Understanding relationships

In my opinion, our relationships can be thought about in three different categories. Firstly, our relationship with other people, secondly our relationship with the outside world we live in, its culture etc, and finally the relationship we have with ourselves.

As we begin to look into these relationships we can think about the interactions that occur. Relationships are a two-way interaction and the flow from one to another can be balanced or unbalanced; what we give as opposed to what we receive. Questions that may be useful are about this balance. Do we feel what we give is reflective in balance to what we receive? Do we need it to be balanced? In other words, do we need to receive the same as we give? This can lead us to other questions like, 'What are the consequences of this imbalance for us?' and 'What changes may need to occur for us to be able to happily live with this relationship?'. These questions can be asked and explored about all three of the relationship categories in our lives.

Most people come to therapy with regards to their personal relationships with others, their family members, their spouse or partner, or their work colleagues, speaking about how they feel, how they are treated and how the imbalance is affecting them and their lives. Of the three types of relationship I have mentioned, the one that underpins the others is the one we have with ourselves. This is the foundation on which all others are built, the one which affects all our relationships and therefore our lives. This is where counselling can really help us; it can be the hardest one to look at which is why it is so often overlooked or thought about on surface terms.

Looking at our relationship with ourselves can be difficult emotionally and mentally, as it is something we may have not ever done before, and maybe not in any depth if we have.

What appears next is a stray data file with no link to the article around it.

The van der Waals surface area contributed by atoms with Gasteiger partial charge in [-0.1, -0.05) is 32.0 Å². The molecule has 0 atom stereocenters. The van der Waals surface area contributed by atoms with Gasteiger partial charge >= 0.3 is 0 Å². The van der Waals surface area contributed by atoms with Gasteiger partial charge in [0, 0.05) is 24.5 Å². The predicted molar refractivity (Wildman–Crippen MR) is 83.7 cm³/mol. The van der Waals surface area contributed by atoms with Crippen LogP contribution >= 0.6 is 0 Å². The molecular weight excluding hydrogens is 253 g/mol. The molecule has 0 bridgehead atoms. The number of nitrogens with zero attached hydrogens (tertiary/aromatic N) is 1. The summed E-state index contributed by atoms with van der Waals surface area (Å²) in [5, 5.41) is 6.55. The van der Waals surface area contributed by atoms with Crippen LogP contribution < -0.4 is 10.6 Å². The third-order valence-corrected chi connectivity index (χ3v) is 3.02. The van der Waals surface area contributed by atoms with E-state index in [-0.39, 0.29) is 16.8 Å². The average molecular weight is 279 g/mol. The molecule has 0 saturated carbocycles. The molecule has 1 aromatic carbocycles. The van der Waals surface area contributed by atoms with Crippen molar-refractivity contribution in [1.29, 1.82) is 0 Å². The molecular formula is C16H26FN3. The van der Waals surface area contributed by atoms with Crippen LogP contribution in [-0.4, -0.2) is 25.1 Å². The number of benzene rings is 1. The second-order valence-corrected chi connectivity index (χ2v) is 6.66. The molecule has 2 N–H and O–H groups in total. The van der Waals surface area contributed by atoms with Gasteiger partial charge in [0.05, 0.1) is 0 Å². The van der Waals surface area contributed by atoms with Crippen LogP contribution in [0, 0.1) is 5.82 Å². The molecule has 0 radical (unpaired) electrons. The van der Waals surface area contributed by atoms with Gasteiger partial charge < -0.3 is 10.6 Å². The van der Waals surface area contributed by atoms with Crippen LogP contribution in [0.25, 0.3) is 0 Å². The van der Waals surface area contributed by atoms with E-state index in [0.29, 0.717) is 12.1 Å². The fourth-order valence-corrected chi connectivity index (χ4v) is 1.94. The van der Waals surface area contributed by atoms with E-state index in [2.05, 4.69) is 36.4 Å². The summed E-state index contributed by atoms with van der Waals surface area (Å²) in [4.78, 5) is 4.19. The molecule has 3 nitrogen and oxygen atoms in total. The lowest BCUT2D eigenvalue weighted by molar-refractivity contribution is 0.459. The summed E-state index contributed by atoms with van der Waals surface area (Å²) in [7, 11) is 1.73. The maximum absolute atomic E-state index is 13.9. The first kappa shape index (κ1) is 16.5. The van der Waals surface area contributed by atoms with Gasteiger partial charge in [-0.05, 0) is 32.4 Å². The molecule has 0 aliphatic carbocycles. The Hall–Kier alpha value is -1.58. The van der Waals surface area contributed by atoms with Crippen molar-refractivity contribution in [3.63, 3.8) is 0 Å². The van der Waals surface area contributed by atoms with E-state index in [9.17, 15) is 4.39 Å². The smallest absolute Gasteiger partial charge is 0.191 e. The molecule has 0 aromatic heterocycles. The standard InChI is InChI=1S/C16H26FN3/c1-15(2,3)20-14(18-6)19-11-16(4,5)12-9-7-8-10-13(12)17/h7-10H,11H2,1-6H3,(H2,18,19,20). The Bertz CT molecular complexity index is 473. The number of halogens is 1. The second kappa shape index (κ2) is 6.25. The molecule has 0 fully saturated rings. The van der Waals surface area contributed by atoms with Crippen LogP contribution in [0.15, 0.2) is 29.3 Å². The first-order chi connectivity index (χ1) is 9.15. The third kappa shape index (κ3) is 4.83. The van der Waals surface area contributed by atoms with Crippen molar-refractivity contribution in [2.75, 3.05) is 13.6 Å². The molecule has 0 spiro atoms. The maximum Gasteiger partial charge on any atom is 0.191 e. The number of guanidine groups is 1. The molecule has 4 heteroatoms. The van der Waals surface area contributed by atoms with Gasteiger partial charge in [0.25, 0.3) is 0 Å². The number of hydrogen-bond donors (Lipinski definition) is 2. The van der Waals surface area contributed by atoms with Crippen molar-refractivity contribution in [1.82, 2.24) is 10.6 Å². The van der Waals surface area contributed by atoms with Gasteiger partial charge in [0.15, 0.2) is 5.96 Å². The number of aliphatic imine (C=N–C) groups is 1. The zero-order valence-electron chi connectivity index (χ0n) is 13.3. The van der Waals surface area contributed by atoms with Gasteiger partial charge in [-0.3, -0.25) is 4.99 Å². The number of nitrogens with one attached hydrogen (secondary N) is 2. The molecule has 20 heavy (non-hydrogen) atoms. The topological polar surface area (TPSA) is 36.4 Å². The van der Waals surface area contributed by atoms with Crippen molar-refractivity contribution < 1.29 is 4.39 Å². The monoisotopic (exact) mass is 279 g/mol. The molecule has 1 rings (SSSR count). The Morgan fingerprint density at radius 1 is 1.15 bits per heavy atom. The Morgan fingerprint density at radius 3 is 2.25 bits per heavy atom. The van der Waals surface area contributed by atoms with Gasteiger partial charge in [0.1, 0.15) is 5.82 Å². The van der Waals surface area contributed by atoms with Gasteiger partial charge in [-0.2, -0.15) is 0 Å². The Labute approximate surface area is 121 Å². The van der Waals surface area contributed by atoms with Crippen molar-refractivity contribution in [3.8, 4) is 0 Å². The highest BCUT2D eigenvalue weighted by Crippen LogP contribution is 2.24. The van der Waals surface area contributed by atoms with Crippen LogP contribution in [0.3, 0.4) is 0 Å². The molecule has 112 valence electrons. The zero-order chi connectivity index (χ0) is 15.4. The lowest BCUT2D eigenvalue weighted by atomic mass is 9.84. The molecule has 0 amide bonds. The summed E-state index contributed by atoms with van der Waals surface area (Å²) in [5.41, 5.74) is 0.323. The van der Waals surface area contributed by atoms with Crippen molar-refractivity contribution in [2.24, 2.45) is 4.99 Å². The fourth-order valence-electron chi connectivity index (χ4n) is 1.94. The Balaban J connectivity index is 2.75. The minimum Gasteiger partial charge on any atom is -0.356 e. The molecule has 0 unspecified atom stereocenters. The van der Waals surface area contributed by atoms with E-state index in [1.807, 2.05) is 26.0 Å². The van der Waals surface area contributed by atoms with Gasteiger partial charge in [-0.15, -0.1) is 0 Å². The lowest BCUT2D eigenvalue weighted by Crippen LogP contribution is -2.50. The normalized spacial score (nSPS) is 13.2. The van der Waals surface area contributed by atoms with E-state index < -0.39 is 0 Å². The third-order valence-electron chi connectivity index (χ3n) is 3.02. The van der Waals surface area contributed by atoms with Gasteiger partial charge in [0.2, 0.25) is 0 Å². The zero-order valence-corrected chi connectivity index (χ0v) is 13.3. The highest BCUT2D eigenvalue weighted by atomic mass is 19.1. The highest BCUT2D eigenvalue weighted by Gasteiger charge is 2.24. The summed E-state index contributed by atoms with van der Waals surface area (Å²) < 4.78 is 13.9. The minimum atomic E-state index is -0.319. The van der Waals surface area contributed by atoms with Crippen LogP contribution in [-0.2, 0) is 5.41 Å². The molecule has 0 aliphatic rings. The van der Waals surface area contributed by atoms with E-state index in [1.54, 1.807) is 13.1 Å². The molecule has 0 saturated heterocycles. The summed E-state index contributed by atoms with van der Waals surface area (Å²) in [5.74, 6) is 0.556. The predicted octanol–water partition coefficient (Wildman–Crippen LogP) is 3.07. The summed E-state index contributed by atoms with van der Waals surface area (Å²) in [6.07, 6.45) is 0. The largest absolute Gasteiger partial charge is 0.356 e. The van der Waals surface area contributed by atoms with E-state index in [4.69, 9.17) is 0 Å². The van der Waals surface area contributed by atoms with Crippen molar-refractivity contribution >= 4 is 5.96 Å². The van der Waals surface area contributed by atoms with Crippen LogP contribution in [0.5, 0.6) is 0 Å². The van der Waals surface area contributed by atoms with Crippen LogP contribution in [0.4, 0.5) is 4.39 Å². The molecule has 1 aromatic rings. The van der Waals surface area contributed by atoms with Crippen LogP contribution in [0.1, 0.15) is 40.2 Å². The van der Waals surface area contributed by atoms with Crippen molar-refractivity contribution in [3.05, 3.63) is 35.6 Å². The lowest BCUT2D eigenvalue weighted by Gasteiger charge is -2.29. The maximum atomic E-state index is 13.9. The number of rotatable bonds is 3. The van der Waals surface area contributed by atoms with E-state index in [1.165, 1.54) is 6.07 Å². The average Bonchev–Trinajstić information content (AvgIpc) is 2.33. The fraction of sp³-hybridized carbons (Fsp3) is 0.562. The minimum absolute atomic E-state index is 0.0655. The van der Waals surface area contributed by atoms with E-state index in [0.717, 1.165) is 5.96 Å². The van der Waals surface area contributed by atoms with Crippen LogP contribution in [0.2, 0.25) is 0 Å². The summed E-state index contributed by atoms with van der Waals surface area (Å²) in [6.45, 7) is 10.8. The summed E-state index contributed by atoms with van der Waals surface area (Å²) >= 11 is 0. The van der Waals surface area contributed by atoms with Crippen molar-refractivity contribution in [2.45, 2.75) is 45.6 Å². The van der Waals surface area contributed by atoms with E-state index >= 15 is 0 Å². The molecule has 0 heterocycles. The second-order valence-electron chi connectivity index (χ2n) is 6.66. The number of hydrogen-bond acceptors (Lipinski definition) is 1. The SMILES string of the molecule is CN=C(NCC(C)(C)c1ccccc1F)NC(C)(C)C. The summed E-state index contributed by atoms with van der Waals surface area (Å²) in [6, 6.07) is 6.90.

• Exploring and discovering how we work internally.
  • What we need.
  • What we do not need.
  • What we accept and why we accept it.
  • What we do not accept and why we have not accepted it.
  • How we have looked after ourselves in the past and present.
  • How we have maybe not looked after ourselves so well.
  • What we want from our lives in order to be happy and fulfilled with ourselves in life.

All these questions as examples, and indeed directly asked, can help us to understand ourselves, our actions, our needs and requirements, thus enabling us to look after ourselves better, equipping ourselves with the knowledge to go forward with a firmer base for all the other relationships we have in our lives.

It is true that the intricate, interwoven aspects of our relationships with the world outside of us are of a complex intricate nature. Accepting that all things change and that some changes we have no control over, while equipping ourselves with the inner knowledge and strength to change the things we can, is a basis for us to all lead happier, more fulfilling relationships with ourselves and our lives. This short article is a basic overview of the subject which so many of us have or have had some issues with; it is something that in fact underpins all of humanity, all of life. It is the most important of subjects.

We are all individuals expressing ourselves as best we can, given our circumstances, understanding and knowledge. We cannot force others to love us or even like or accept us. We cannot force the world to accept us or offer us a safe place where we can express ourselves, but we can explore, understand and love the person we are. As the foundation for building stronger interpersonal and worldly relationships, this is a good place to start.

Counselling Directory is not responsible for the articles published by members. The views expressed are those of the member who wrote the article.

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Written by Paul Smith (Registered MBACP)

I am a Person Centred Counsellor in private practice in the North West of England and Online via video/webcam media.A Registered member of the BACP with 8 years experience seeing clients with a wide variety of issues.… Read more

Written by Paul Smith (Registered MBACP)

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